• If participants are tentative, the first attempt can be made while placing one hand on the bow of the rescue kayak. This helps to prevent some of the disorientation.
  • Emphasize that good execution of bow-rescue skills will accelerate learning the kayak roll.

Activity 3: Rolling

 

Learning to roll a kayak provides a huge boost of confidence to most paddlers. Not only is it cool to roll a kayak, but rolling competence minimizes personal and group risk.

Skill Cues

  • When first learning to roll, begin the setup for the roll when you are upright, rotating the torso to the side you will tip toward.
  • Place the paddle alongside the kayak with the blade at the bow flat or preferably with an open face away from the kayak.
  • Tip the kayak over by rolling toward the paddle side (figure 9.10).
  • While underwater, confirm setup by ensuring full paddle extension. Hands are above the surface of the water and bow paddle blade is flat to slap (to check for support), or preferably the outside edge of the blade is higher than the edge near the kayak (to prevent the paddle from diving).
  • Initiate the sweep stroke with the leading blade skimming the surface while providing necessary support.
  • As the blade passes 1:30 to 2:30 of the arc, initiate the hip flick to bring the kayak to its righted position.
  • Bring the paddle to high-brace position as the head sweeps along the surface of the water to the deck.
  • The head should be the last body part out of the water.
  • Some roll progressions have the paddler finishing over the front deck whereas others finish over the back deck. Finishing over the front deck provides added protection for the face.
  • Almost all of the roll power comes from the hip flick or the C-to-C movement of the spine and not the paddle.

Teaching Cues

  • Swim goggles are helpful and dive masks are even better (to prevent water from going up the nose).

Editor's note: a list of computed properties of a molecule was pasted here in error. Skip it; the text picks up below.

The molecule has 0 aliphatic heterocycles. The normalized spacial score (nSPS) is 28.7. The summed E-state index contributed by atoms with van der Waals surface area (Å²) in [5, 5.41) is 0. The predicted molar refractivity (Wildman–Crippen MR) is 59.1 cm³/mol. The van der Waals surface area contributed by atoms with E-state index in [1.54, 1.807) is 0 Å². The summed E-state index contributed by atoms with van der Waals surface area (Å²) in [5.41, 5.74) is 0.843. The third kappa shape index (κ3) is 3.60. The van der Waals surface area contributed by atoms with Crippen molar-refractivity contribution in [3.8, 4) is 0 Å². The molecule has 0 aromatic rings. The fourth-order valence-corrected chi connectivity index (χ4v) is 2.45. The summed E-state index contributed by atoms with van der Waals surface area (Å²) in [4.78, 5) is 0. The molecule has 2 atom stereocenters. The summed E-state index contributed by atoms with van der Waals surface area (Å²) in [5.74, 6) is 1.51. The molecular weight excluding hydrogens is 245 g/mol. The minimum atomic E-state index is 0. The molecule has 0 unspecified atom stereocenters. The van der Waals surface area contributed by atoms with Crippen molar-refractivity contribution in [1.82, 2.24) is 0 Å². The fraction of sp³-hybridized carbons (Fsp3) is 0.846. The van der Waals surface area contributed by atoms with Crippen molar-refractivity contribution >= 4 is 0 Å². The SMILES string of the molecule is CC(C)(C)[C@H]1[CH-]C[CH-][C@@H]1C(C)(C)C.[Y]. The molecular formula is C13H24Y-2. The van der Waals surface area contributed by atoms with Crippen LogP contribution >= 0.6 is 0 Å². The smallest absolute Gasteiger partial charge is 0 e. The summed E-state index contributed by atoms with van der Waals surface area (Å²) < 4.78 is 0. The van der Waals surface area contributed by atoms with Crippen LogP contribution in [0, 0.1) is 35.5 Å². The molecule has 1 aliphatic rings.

• There are various techniques for teaching the roll; the method listed here is only one of many.
  • Full paddle extension, hands above the surface of the water, and the leading edge of the supporting blade being higher than the trailing edge of the supporting blade are essential in the setup.
  • Emphasize that almost all of the roll power comes from the hip flick or the C-to-C movement of the spine and not the paddle.
  • Some roll progressions have the paddler finishing over the front deck whereas others finish over the back deck. Finishing over the front deck provides added protection for the face and is safer in areas where underwater obstacles are close to the surface.
  • Kayaks with high back rests will make it difficult or impossible to finish over the back deck.
  • Teaching the progressions to the roll early, even if the skill is not achieved, offers a good means for visualization and mental preparation for future success.

Lesson Closure

It is not expected that participants will achieve the roll in only one lesson. What is important is that participants leave with a clear concept of the progressions and a belief that over time they will be able to achieve the roll. Part of this process may include participants sharing what worked for them and what they saw working for others.

This is an excerpt from Quality Lesson Plans for Outdoor Education.